Art in Focus: For GRS by Colin Davidson
A painter best known for his realist portraits turns to floral still life
For GRS by Colin Davidson
What is it?
For GRS is an oil paintings by Colin Davidson.
How was it done?
For GRS is one of a series of 14 paintings of the same profuse flower arrangement, made over a period of about 11 months. Over that time the flowers blossomed and faded, dried out and crumbled to the point that the artist “was eventually painting nothing but the memory of the arrangement”. The bouquet was made by Janet Browne in The Flower Room in Belfast.
That there are 14 studies relates to the source of Davidson’s inspiration, Elgar’s Enigma Variations. There are 14 variations, each a notional character sketch of someone close to the composer, so that the piece is an oblique musical autobiography, though not, obviously, in an illustrative or narrative way. In fact Elgar pointed out that one could listen to the work as a piece of music with no specific associations. Davidson had long been familiar with the variations and thought of doing 14 visual variations, eventually settling on a bouquet as a means of doing so.
Davidson painted very freely and it is as if the mass of stems, leaves and blossoms, the representational image, somehow manifests from densely patterned layers of virtually abstract brushstrokes. There are notes of bright colour but the tonality is generally muted and even-tempered.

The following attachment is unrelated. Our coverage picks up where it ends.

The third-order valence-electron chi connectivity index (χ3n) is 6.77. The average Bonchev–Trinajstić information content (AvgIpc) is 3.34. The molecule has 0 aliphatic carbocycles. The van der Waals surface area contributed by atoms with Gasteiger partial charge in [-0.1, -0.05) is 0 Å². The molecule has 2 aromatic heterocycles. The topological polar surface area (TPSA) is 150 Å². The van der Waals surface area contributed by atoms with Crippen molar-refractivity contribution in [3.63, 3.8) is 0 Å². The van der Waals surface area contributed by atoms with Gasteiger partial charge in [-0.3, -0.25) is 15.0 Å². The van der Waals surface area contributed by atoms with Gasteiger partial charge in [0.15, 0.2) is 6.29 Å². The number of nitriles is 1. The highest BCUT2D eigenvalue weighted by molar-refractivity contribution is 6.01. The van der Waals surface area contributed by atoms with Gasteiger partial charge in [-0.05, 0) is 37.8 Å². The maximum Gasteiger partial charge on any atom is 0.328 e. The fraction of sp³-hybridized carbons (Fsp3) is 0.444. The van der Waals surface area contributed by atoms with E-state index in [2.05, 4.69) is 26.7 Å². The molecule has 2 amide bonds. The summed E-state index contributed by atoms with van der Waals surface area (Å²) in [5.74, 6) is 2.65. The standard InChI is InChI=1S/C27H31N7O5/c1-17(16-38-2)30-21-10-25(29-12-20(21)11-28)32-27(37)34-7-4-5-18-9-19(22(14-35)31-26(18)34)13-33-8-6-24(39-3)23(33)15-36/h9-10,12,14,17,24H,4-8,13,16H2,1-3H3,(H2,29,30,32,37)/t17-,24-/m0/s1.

Where can I see it?
For GRS is in Davidson’s exhibition Variations at the Oliver Sears Gallery, 29 Molesworth Street, Dublin until January 24th (oliversearsgallery.com).
Is it a typical work by the artist?
Davidson is best known for the close-up, larger-than-life portrait heads – each canvas just over 4sq ft – that he has been making since about 2010, but he is by no means exclusively a portrait artist. He was born in Belfast. His early work was based on aerial views of Belfast. Then he moved on to the visual complexities found in commercial urban streets, as the outside world becomes enmeshed with reflections, shop displays and interiors.
He never set out to be a portrait painter and is wary of the term. An urge to paint his friend, Duke Special, led to a commission for a Glen Hansard album cover, and he hasn’t paused since. His list of sitters is extensive: Seamus Heaney, Michael Longley, Queen Elizabeth ... He has even given Brad Pitt painting lessons – and painted him twice. One of these, in the Smithsonian National Portrait Gallery, was noticed by Time magazine, which commissioned him to paint Angela Merkel for their Person of the Year cover in 2015.
For Jerusalem he painted portraits of 12 individuals who represent the diversity of the city’s history and present. And Silent Testimony is composed of a series of 18 portraits of people whose lives were touched, indelibly, by the Troubles. His images are close to photographic but incorporate a conspicuous painterly flourish, which imbues them with an enhanced liveliness.